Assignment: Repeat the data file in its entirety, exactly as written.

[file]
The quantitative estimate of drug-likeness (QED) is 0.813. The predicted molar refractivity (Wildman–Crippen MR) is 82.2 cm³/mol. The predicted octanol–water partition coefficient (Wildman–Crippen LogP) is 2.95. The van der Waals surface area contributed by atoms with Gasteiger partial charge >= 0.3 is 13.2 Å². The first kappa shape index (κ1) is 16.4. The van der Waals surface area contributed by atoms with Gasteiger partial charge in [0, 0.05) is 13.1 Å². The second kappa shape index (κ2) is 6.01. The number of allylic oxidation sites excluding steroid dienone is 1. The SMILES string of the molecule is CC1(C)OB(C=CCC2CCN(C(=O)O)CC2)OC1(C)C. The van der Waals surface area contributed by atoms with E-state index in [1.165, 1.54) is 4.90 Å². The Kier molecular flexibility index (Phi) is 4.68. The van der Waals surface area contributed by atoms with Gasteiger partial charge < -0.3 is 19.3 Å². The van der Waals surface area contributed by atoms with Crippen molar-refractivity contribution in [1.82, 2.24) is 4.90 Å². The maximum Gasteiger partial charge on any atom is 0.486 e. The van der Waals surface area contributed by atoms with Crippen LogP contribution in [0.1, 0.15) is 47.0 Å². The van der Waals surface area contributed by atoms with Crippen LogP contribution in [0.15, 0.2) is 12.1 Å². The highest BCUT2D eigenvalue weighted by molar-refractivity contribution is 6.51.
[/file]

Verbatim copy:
The quantitative estimate of drug-likeness (QED) is 0.813. The predicted molar refractivity (Wildman–Crippen MR) is 82.2 cm³/mol. The predicted octanol–water partition coefficient (Wildman–Crippen LogP) is 2.95. The van der Waals surface area contributed by atoms with Gasteiger partial charge >= 0.3 is 13.2 Å². The first kappa shape index (κ1) is 16.4. The van der Waals surface area contributed by atoms with Gasteiger partial charge in [0, 0.05) is 13.1 Å². The second kappa shape index (κ2) is 6.01. The number of allylic oxidation sites excluding steroid dienone is 1. The SMILES string of the molecule is CC1(C)OB(C=CCC2CCN(C(=O)O)CC2)OC1(C)C. The van der Waals surface area contributed by atoms with E-state index in [1.165, 1.54) is 4.90 Å². The Kier molecular flexibility index (Phi) is 4.68. The van der Waals surface area contributed by atoms with Gasteiger partial charge < -0.3 is 19.3 Å². The van der Waals surface area contributed by atoms with Crippen molar-refractivity contribution in [1.82, 2.24) is 4.90 Å². The maximum Gasteiger partial charge on any atom is 0.486 e. The van der Waals surface area contributed by atoms with Crippen LogP contribution in [0.1, 0.15) is 47.0 Å². The van der Waals surface area contributed by atoms with Crippen LogP contribution in [0.15, 0.2) is 12.1 Å². The highest BCUT2D eigenvalue weighted by molar-refractivity contribution is 6.51.